Calcineurin, also known as the phosphatase 2B protein, is a heterodimer which consists of a catalytic sub-unit (CnA) tightly bound to a regulatory sub-unit (CnB). CnA is comprised of a catalytic domain and another regulatory domain which contains the CnB binding sequence, a calmodulin (CaM) binding domain and an autoinhibitory segment (7). The phosphatase activity of CnA is regulated by a complex formed by Ca2+, CnB and CaM; and both regulatory proteins are essential for this activity (7, 8). CN can bind both to phosphorylated and to dephosphorylated NFATs (9, 10), and although non-active CN can bind to NFATs, the binding is stronger with activated CN (11). In NFATs, this interaction has been mapped within the N-terminal regulatory domain, which is conserved in all four members (12-14). By means of mutational analysis, the motifs conserved within the regulatory domain of NFATc2 were analysed, defining the sequence SPRIEIT as a calcineurin docking site (15). In subsequent studies, the residues conserved in the corresponding sequences of other NFAT members were identified, defining the PxIxIT motif (see FIG. 1a), which appears to be functional in all the CN-regulated NFAT members (11, 16-18).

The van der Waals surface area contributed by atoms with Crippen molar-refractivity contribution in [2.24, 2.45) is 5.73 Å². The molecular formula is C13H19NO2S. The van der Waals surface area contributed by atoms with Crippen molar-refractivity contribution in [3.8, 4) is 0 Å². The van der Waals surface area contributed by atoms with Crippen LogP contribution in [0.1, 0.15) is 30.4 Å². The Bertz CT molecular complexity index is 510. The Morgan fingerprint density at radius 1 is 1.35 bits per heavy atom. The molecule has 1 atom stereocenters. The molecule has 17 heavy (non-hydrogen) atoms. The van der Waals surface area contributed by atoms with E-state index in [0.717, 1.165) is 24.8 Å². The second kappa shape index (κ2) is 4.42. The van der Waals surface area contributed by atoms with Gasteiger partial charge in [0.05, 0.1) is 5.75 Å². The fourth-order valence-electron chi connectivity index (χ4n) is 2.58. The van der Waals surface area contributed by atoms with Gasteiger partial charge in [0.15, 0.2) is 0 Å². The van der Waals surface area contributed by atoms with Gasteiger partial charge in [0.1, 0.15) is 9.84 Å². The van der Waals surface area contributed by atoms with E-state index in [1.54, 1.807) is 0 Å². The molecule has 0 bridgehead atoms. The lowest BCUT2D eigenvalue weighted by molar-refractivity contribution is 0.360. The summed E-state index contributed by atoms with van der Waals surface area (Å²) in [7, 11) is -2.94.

NFAT was first identified as a factor essential for IL-2 gene expression (19), and was subsequently implicated in the regulation of many other genes necessary for an effective immune response (20-23). The discovery that CN is the intracellular target of immunosuppressor drugs such as cyclosporin A (CsA) and FK506 (24) further highlighted the importance of NFAT in the immune system and also in the Ca2+/CN/NFAT pathway (25-27). The use of these drugs, CsA and FK506, is the most common method for blocking the CN-NFAT signalling pathway, as they inhibit the enzymatic activity of CN (24). However, this strategy also inhibits other CN-dependent pathways unrelated to NFAT, which is associated with the severe side-effects which its clinical use causes (28). In addition, due to the interaction of these drugs with their corresponding intracellular partners (known as immunophilins), non-CN-dependent cell processes could be responsible for some of the undesirable effects associated with their administration.